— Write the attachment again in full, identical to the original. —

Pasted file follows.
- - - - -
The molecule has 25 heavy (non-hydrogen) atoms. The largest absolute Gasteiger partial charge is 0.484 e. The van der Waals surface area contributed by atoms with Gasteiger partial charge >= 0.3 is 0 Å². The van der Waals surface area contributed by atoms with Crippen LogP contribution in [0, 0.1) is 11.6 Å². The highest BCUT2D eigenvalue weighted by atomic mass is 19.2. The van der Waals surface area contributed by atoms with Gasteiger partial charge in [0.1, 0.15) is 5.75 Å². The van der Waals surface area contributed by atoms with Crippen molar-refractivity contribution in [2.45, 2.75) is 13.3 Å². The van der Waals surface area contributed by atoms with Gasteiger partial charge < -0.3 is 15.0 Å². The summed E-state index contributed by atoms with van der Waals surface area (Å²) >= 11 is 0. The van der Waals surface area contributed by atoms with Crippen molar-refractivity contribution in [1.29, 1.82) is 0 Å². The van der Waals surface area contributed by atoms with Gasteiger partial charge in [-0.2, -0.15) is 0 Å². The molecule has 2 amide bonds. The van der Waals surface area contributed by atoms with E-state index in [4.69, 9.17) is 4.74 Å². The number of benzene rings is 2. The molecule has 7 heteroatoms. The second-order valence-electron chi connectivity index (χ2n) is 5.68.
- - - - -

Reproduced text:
The molecule has 25 heavy (non-hydrogen) atoms. The largest absolute Gasteiger partial charge is 0.484 e. The van der Waals surface area contributed by atoms with Gasteiger partial charge >= 0.3 is 0 Å². The van der Waals surface area contributed by atoms with Crippen LogP contribution in [0, 0.1) is 11.6 Å². The highest BCUT2D eigenvalue weighted by atomic mass is 19.2. The van der Waals surface area contributed by atoms with Gasteiger partial charge in [0.1, 0.15) is 5.75 Å². The van der Waals surface area contributed by atoms with Crippen molar-refractivity contribution in [2.45, 2.75) is 13.3 Å². The van der Waals surface area contributed by atoms with Gasteiger partial charge < -0.3 is 15.0 Å². The summed E-state index contributed by atoms with van der Waals surface area (Å²) >= 11 is 0. The van der Waals surface area contributed by atoms with Crippen molar-refractivity contribution in [1.29, 1.82) is 0 Å². The van der Waals surface area contributed by atoms with Gasteiger partial charge in [-0.2, -0.15) is 0 Å². The molecule has 2 amide bonds. The van der Waals surface area contributed by atoms with E-state index in [4.69, 9.17) is 4.74 Å². The number of benzene rings is 2. The molecule has 7 heteroatoms. The second-order valence-electron chi connectivity index (χ2n) is 5.68.